– Thomas L. Root


Shakeup at State Department May Rid Senate of Sentencing Reform Foe – Update for December 4, 2017

We post news and comment on federal criminal justice issues, focused primarily on trial and post-conviction matters, legislative initiatives, and sentencing issues.


illwind171204A 500-year old proverb holds that it’s an ill wind that blows no one any good. In other words, even a lousy turn of events may benefit someone.

The story broke last Thursday that President Trump is considering dumping Secretary of State Rex Tillerson and replacing him with CIA Director Mike Pompeo. There is a lot of media hand-wringing over the plan to remove Tillerson, who has been a much better Secretary of State than the pundits predicted, but for our purposes the silver lining is that moving Pompeo to the State Department would create a vacancy at the CIA. Government officials familiar with White House thinking said the CIA slot could be filled by Sen. Tom Cotton (R-Arkansas), one of the President’s staunchest Congressional foreign policy defenders and a criminal justice hardliner.

cotton171204Those who remember the sentencing reform debate last year may appreciate Reason.com’s explanation that Sen. Cotton “has a nasty record of taking any number of authoritarian, anti-liberty positions. Getting him out of the Senate could arguably be an improvement in terms of lawmaking. He has been a supporter of harsh mandatory minimum federal sentencing for drug crimes and has stood in the way of reforms of the criminal justice system… Cotton has been no friend of freedom as a senator.”

It may even be too much of a good thing. Sen. Cotton has been so in tune with the President’s authoritarian urges that some Administration officials told the New York Times last week that there is concern that he’s more valuable to Trump in the Senate. If Sen. Cotton leaves the Senate to head the CIA, Arkansas Gov. Asa Hutchinson, a Republican, would name a replacement to serve until next fall. Hutchinson has not been terribly thrilled with the way Trump has been handling himself as president, and may not nominate someone as reliably right-wing as Sen. Cotton.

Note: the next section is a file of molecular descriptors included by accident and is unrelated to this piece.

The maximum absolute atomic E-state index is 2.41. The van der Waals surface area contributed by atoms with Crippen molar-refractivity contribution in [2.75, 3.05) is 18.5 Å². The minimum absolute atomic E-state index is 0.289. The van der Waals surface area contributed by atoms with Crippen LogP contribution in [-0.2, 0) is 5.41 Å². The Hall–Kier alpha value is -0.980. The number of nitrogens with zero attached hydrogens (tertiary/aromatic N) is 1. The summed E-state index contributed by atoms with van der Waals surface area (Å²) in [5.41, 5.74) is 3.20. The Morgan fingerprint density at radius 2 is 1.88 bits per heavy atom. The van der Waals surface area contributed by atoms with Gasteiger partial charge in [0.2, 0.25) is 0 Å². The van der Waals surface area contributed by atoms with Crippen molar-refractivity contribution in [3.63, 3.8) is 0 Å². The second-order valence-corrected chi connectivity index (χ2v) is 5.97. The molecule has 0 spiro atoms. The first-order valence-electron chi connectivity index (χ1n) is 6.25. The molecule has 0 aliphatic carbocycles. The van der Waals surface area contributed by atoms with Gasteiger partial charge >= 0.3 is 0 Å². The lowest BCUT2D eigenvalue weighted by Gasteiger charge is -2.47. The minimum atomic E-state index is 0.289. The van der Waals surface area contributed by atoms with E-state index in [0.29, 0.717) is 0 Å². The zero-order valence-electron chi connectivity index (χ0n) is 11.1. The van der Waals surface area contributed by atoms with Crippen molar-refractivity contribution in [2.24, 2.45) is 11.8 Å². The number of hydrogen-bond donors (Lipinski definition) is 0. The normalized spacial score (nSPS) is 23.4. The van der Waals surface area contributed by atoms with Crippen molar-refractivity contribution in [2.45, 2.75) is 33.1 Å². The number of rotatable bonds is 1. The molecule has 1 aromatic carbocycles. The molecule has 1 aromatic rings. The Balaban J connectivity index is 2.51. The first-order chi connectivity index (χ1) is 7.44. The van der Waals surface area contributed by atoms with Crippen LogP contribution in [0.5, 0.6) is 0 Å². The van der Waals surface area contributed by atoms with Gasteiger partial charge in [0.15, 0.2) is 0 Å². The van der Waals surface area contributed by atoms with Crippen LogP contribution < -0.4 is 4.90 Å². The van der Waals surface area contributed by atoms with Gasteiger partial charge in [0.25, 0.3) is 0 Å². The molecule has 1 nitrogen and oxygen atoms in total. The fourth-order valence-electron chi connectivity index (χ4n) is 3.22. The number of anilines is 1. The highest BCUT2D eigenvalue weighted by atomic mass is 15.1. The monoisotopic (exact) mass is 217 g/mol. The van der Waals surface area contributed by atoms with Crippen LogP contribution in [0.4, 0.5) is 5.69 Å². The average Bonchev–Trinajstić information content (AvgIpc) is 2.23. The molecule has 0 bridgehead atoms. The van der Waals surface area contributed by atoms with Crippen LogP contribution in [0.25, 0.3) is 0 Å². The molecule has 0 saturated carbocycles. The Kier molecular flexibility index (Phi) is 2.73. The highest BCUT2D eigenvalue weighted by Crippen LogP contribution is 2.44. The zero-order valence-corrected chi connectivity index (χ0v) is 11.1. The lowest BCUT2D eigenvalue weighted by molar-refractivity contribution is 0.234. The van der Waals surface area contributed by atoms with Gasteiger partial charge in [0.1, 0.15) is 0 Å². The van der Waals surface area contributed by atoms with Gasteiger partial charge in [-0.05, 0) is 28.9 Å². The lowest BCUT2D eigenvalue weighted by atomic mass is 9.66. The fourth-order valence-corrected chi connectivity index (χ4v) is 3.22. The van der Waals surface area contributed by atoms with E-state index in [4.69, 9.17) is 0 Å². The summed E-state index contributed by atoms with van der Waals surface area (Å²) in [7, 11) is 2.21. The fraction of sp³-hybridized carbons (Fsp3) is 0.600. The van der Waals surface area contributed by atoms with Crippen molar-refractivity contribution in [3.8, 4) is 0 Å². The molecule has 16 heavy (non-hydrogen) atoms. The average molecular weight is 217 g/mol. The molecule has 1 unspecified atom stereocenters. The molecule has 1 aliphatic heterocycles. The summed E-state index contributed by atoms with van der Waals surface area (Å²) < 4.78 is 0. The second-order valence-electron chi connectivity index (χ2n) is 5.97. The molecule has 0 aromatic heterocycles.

badge171204Sentence reform has not made much progress this year while Congress has been focused on health care and tax reform. But as Sen. Mike Lee (R-Utah) noted a month ago, the Sentencing Reform and Corrections Act could receive 70 votes in the Senate if it ever comes to a vote.  Ohio State University law professor Doug Berman wrote in his Sentencing Law and Policy blog last Friday that “I think Senator Cotton is one big reason the Sentencing Reform and Corrections Act seems unlikely to get a vote in the Senate in the near future.  But if Senator Cotton becomes CIA Director Cotton, maybe these political dynamics change for the better for those eager to see sentencing reform enacted in Congress.”

Real Clear Politics, Trump weighs plan to replace Tillerson with CIA’s Pompeo (Nov. 30, 2017)

New York Times, White House plans Tillerson ouster from State Dept., to be replaced by Pompeo (Nov. 30, 2017)

Reason, CIA Director Tom Cotton: A Disaster for foreign policy or a boon for better lawmaking? (Nov. 30, 2017)

Sentencing Law and Policy, Does federal statutory sentencing reform become a bit more likely if Senator Tom Cotton were to become CIA Director? (Nov. 30, 2017)

– Thomas L. Root